The Bats - Image
- Huff Puff (Ditchfield, Clifford, Jarman, Eckstein)
- Herd Boy (Diamini, Ditchfield, Clifford, Jarman, Eckstein)
- Money Ain't Worth A Dang (Ditchfield, Clifford, Jarman, Eckstein)
- My Girl (Robinson, White)
- What Is Soul (medley):
- Soul Finger ()King, Jones, Cunningham, Cauley, Caldwell)
- Knock On Wood (Cropper, Floyd)
- Fa Fa Fa (Redding, Cropper)
- Land of 1000 Dances (Kenner, Domino)
- The Image (Ditchfield, Clifford, Jarman, Eckstein)
- Waiting For You (Diamini, Ditchfield, Clifford, Jarman, Eckstein)
- Love Of The Common People (Hurley, Wilkins)
- Warren (Ditchfield, Clifford, Jarman, Eckstein)
- Trouble (Lieber, Stoller)
1968, CBS stereo ALD-8129
(some of this is grammatical nonsense, but that's how it's written!)
One reason why the Bats are great and why they will be even greater isbecause they are independent. As a group they are individual. They Batsdon't borrow, beg or steal anyone else's mind and would rather present anhonest version of themselves than be imitations of others. This is a hardway of going about the pop business but when the formula clicks it reallyhappens.
They were musicans long before they played pop and are even more musicalthan those four lads who emerged from that Cavern in Liverpool. And just asoriginal. Check the SAFCA details and see how many tracks are by Paul E.Ditchfield, Eddie Eckstein, Barry E. Jarman and Peter Clifford.
This LP started a long time ago. Long before it was actually recorded, theBats began to search for good album numbers. Instead of copying existingideas they learnt new ones by tearing up strong roots and working andwatching in London. They have played their findings on the bandstand and inthe nightclub many times, each playing has improved and matured the songsuntil they have been ready to record in this captured state. The songs havea true and free ring about them. Essentially the Bats are entertainers/popstars/composers and their many cabaret acts assure them of a lifetime of afuture in the business. As friends, too, they are unbeatable.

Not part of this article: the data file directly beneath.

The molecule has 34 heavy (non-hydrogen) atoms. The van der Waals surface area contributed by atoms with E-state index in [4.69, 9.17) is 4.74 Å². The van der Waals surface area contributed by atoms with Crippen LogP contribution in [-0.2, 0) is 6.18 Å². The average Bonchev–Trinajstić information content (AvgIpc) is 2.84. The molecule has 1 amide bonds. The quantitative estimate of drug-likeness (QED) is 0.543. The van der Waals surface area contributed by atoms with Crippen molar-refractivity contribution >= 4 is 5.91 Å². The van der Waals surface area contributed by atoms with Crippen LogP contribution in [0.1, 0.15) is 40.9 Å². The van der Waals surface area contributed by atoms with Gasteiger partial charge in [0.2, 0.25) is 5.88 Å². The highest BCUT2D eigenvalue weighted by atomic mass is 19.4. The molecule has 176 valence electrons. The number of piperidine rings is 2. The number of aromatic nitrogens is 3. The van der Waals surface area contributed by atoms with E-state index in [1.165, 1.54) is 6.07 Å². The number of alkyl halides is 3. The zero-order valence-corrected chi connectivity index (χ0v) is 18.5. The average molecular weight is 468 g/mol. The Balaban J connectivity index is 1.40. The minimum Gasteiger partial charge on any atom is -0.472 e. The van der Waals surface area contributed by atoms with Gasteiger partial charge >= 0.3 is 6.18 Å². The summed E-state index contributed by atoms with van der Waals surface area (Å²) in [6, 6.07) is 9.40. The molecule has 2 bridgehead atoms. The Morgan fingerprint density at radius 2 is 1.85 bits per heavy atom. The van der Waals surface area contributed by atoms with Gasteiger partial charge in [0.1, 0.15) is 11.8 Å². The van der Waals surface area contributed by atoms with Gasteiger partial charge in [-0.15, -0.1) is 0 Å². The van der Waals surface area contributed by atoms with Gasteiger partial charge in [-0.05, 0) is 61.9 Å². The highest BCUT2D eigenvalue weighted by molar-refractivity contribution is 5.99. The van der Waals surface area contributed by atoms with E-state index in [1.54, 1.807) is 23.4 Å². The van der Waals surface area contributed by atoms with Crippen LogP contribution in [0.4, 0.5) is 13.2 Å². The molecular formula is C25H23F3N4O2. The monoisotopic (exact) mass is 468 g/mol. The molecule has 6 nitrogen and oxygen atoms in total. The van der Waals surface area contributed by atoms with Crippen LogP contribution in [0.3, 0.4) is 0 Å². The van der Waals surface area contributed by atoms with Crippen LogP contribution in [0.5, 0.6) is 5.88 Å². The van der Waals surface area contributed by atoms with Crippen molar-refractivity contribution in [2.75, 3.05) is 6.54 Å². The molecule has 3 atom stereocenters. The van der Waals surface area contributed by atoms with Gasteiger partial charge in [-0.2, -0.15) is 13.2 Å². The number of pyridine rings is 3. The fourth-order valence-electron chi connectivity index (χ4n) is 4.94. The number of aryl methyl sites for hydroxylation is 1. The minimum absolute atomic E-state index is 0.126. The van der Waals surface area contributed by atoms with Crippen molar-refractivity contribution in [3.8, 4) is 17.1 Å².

When the Bats first started out they were considered as way ahead of thetime -- but now that recording techniques have caught up with them we canbegin to understand the message in their music. Unlike the blatantattention -- getting antics of most hit-parade conscious artists, the Batshave something to say, and they're saying it with good pure music.
-- Ronnie Wilson
track 1: good album opener, fake cockney accent, like Manfred Mann, jokingstudio chat talking at end
track 2: also on 7", penny whistle, cellos, like the Bee Gees, hauntingmelodies, heavier sound during bridge, sticks in the memory
track 3: organ based, fuzz, distortion but used in pop idiom. superb chorusharmonies, like the Rascals, brilliant song
track 4: cover of Motown classic, very laid back, dance floor favourite
track 5: famous tunes introduced by 'What Is Soul' theme. Must have been greatin concert. Very competent however, can't hold a candle to the Flames (punintended)
track 6: dramatic intro, soft psychedelic, first song to live up to sleevepic atmosphere, strings, very like Bee Gees, drum sound much like theFlames, same sound engineer, same reverb
track 7: also on 7", heavier song, great upper range vocals, catchyflute/guitar lines, weird drum break ending
track 8: also on 7", cover song, big production number, lots of harmonyvocals
track 9: song about a baby boy, very much a pop tune but played superbly,album filler
track 10: intro with Afrikaans accent, featuring strong "r's", Elvisimpersonation, fake noisy audience (they wish!), speed up with Mickey Mousevocals halfway. Logical album closer
Summary: a great pop-rock album hinting at psychedelia, one I wouldn't bewithout.
-- Bas Möllenkramer, Holland, September, 1999
[webmaster of The Flames website]
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